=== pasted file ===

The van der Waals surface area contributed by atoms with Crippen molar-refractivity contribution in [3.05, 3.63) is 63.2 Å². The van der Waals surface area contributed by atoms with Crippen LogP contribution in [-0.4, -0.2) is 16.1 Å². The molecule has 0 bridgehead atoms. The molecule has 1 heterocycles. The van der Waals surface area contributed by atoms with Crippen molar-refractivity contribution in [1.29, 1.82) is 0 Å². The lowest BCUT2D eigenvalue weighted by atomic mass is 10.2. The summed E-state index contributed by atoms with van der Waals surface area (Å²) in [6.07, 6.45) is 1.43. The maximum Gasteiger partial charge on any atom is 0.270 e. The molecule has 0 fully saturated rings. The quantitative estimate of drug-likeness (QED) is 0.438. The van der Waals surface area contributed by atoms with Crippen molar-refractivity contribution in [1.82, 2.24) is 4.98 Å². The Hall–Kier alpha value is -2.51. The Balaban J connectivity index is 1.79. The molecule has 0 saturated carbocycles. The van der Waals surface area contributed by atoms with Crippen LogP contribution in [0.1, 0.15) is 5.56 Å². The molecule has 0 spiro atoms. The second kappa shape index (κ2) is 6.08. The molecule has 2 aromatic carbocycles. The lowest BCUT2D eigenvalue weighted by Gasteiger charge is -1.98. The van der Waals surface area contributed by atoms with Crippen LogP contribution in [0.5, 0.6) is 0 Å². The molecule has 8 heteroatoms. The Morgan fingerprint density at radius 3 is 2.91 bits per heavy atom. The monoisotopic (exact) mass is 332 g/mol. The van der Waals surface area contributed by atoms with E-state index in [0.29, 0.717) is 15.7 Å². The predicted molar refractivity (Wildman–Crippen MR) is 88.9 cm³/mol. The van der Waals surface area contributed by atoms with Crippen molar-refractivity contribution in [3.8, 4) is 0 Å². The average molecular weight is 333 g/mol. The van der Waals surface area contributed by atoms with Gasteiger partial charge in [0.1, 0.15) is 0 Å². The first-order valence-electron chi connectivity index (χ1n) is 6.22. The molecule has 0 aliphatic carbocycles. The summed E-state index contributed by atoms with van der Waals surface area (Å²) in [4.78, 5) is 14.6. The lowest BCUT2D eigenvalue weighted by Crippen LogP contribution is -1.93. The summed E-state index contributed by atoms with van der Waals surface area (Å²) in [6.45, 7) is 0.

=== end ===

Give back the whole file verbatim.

The van der Waals surface area contributed by atoms with Crippen molar-refractivity contribution in [3.05, 3.63) is 63.2 Å². The van der Waals surface area contributed by atoms with Crippen LogP contribution in [-0.4, -0.2) is 16.1 Å². The molecule has 0 bridgehead atoms. The molecule has 1 heterocycles. The van der Waals surface area contributed by atoms with Crippen molar-refractivity contribution in [1.29, 1.82) is 0 Å². The lowest BCUT2D eigenvalue weighted by atomic mass is 10.2. The summed E-state index contributed by atoms with van der Waals surface area (Å²) in [6.07, 6.45) is 1.43. The maximum Gasteiger partial charge on any atom is 0.270 e. The molecule has 0 fully saturated rings. The quantitative estimate of drug-likeness (QED) is 0.438. The van der Waals surface area contributed by atoms with Crippen molar-refractivity contribution in [1.82, 2.24) is 4.98 Å². The Hall–Kier alpha value is -2.51. The Balaban J connectivity index is 1.79. The molecule has 0 saturated carbocycles. The van der Waals surface area contributed by atoms with Crippen LogP contribution in [0.1, 0.15) is 5.56 Å². The molecule has 0 spiro atoms. The second kappa shape index (κ2) is 6.08. The molecule has 2 aromatic carbocycles. The lowest BCUT2D eigenvalue weighted by Gasteiger charge is -1.98. The van der Waals surface area contributed by atoms with Crippen LogP contribution in [0.5, 0.6) is 0 Å². The molecule has 8 heteroatoms. The Morgan fingerprint density at radius 3 is 2.91 bits per heavy atom. The monoisotopic (exact) mass is 332 g/mol. The van der Waals surface area contributed by atoms with E-state index in [0.29, 0.717) is 15.7 Å². The predicted molar refractivity (Wildman–Crippen MR) is 88.9 cm³/mol. The van der Waals surface area contributed by atoms with Crippen molar-refractivity contribution in [3.8, 4) is 0 Å². The average molecular weight is 333 g/mol. The van der Waals surface area contributed by atoms with Gasteiger partial charge in [0.1, 0.15) is 0 Å². The first-order valence-electron chi connectivity index (χ1n) is 6.22. The molecule has 0 aliphatic carbocycles. The summed E-state index contributed by atoms with van der Waals surface area (Å²) in [4.78, 5) is 14.6. The lowest BCUT2D eigenvalue weighted by Crippen LogP contribution is -1.93. The summed E-state index contributed by atoms with van der Waals surface area (Å²) in [6.45, 7) is 0.